- Izumi Shikibu, in The Ink Dark Moon, translated by Jane Hirshfield (via growing-orbits)
Not deepest grief,
Nothing can help you
Maybe, but not now.
Now you are unreachable,
Alone with all that was
Awry between you.
Alone with what was said
and not said.
Saying it all
Now freely confessing
What you withheld then,
Admitting what you denied
Only a short while ago.
How obvious that you
Were often wrong and unkind.
Aware of all the good
Deeds you intended
That remained undone.
Aware of all the good
That Death has undone.
— Gregory Orr, in Concerning the Book That Is the Body of the Beloved
The Untrustworthy Speaker
Don’t listen to me; my heart’s been broken.
I don’t see anything objectively.
I know myself; I’ve learned to hear like a psychiatrist.
When I speak passionately,
That’s when I’m least to be trusted.
It’s very sad, really: all my life I’ve been praised
For my intelligence, my posers of language, of insight–
In the end they’re wasted–
I never see myself,
Standing on the front steps. Holding my sisters hand.
That’s why I can’t account
For the bruises on her arm where the sleeve ends…
In my own mind, I’m invisible: that’s why I’m dangerous.
People like me, who seem selfless.
We’re the cripples, the liars:
We’re the ones who should be factored out
In the interest of truth.
When I’m quiet, that’s when the truth emerges.
A clear sky, the clouds like white fibers,
Underneath, a little gray house. The azaleas
Read and bright pink.
If you want the truth, you have to close yourself
To the older sister, block her out:
When a living thing is hurt like that
In its deepest workings,
All function is altered.
That’s why I’m not to be trusted.
Because a wound to the heart
Is also a wound to the mind.
— Louise Glück, in Ararat
The Merry Cemetery in the village of Sapanta, Romania is famous for its bright, colorful and very honest tombstones. There are over 600 wooden crosses in the cemetery that bear the life stories and even the dirty details of the deceased. Most of us are used to seeing tombstones, with a name, date of birth, death and a “Rest In Peace” wish. In the Merry Cemetery you can expect to see clever limericks and stories of anyone who has ever died in the village of Sapanta.
One of the more popular tombstones was for a man named Ion Toaderu, he was known as the town drunk. His tombstone reads, “Ioan Toaderu loved horses. One more thing he loved very much. To sit at a table in a bar. Next to someone else’s wife.” The epitaph reads “real poison” while the painting depicts a black skeleton dragging him down as he drinks from a bottle.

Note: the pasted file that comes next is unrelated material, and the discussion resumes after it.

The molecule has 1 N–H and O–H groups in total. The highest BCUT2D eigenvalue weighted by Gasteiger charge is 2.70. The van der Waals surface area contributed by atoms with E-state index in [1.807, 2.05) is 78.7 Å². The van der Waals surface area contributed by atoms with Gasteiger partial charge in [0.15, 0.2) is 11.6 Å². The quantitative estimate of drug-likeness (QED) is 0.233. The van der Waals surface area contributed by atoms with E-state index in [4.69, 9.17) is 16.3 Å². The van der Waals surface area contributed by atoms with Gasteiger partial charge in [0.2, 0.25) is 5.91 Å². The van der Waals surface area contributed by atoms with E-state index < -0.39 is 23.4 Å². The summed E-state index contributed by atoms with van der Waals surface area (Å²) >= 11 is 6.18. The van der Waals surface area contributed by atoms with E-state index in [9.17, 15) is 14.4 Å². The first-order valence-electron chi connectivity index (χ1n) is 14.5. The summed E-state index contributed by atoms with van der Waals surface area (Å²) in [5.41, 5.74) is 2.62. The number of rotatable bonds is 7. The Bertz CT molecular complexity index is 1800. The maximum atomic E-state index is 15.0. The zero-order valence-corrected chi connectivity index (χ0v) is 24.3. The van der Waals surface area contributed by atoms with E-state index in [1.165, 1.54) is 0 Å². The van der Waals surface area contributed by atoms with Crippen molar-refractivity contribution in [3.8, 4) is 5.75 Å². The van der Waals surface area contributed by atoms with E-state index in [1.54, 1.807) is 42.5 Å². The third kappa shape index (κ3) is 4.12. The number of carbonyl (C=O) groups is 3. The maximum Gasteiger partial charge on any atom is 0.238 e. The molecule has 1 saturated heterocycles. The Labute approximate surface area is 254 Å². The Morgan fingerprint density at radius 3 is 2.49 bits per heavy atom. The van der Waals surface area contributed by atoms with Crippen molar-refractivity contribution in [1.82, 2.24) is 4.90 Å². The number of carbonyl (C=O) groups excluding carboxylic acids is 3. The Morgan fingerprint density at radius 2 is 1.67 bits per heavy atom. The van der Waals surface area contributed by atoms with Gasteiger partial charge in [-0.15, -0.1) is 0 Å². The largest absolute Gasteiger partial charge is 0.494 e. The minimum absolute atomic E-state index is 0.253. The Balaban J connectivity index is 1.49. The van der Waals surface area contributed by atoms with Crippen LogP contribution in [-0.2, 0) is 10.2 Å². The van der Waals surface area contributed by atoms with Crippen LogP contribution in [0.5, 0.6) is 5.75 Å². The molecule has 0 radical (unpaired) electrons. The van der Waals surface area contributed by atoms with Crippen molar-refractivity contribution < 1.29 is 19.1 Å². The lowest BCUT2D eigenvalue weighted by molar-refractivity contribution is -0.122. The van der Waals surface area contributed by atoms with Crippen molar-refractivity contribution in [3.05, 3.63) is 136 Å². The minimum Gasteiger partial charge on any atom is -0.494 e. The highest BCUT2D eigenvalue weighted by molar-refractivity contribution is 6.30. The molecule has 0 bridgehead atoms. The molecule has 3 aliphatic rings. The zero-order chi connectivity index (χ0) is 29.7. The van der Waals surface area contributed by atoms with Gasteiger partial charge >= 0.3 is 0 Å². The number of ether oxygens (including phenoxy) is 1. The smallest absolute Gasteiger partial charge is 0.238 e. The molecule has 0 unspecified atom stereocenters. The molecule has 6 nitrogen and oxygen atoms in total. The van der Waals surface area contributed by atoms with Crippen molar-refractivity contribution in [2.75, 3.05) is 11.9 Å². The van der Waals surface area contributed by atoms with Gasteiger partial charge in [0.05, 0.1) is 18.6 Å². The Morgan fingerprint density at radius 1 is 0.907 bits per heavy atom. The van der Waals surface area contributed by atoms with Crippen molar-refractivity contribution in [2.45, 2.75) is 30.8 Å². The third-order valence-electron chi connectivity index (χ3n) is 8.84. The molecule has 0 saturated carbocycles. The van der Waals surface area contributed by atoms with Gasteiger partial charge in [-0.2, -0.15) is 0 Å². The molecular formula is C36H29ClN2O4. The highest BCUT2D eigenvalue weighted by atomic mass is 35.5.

"The Spider is an ode to my mother. She was my best friend. Like a spider, my mother was a weaver. My family was in the business of tapestry restoration, and my mother was in charge of the workshop. Like spiders, my mother was very clever. Spiders are friendly presences that eat mosquitoes. We know that mosquitoes spread diseases and are therefore unwanted. So, spiders are helpful and protective, just like my mother."
by Farzaneh Khojandi
What does exile taste like, my darling,
what is it to know loneliness?
To know the sun’s loneliness in the empty sky,
to know a reflection’s loneliness inside the mirror frame,
to know the heart’s loneliness in the breast.
Life pulls us
towards an alley where drifts of snow fall on us.
Path after path leads through
a mocking hall of mirrors.
Feet will forget the melody of stroll,
Hands will no longer hear blood bubbling
through narrow veins.
And hearts, O our hearts, will be so weak love leaks away -
or not - I do not know. But I do know, my love,
there is a way back - through memory’s mirror.
I reach for the chapter of simple miracles:
the spring was heavenly silk when you first said,
'Hello my little sister.'
Behind my teenage front lived a baby - a thousand-year-old pupil.
Later, your letters flooded my dark eyes with light:
those letters were the gnosis of Persian poetry.
Years later, the nightingales of Moscow
heard the Epic of the Kings from your tongue
and envied the phoenix.
Soaring tuse trees on the verges
saluted the poet Hafez’s flowing cypresses,
the chime of church bells
was the tinkle of camel-bells of the poet Sa’di’s caravan.
The caravan has gone - lost in desert dust.
And now, O camel-driver, carrier of loneliness, O my brother,
what does separation taste like?
In this world are scattered letters
that spell out loud and clear - this:
Wait, my darling, spring will come …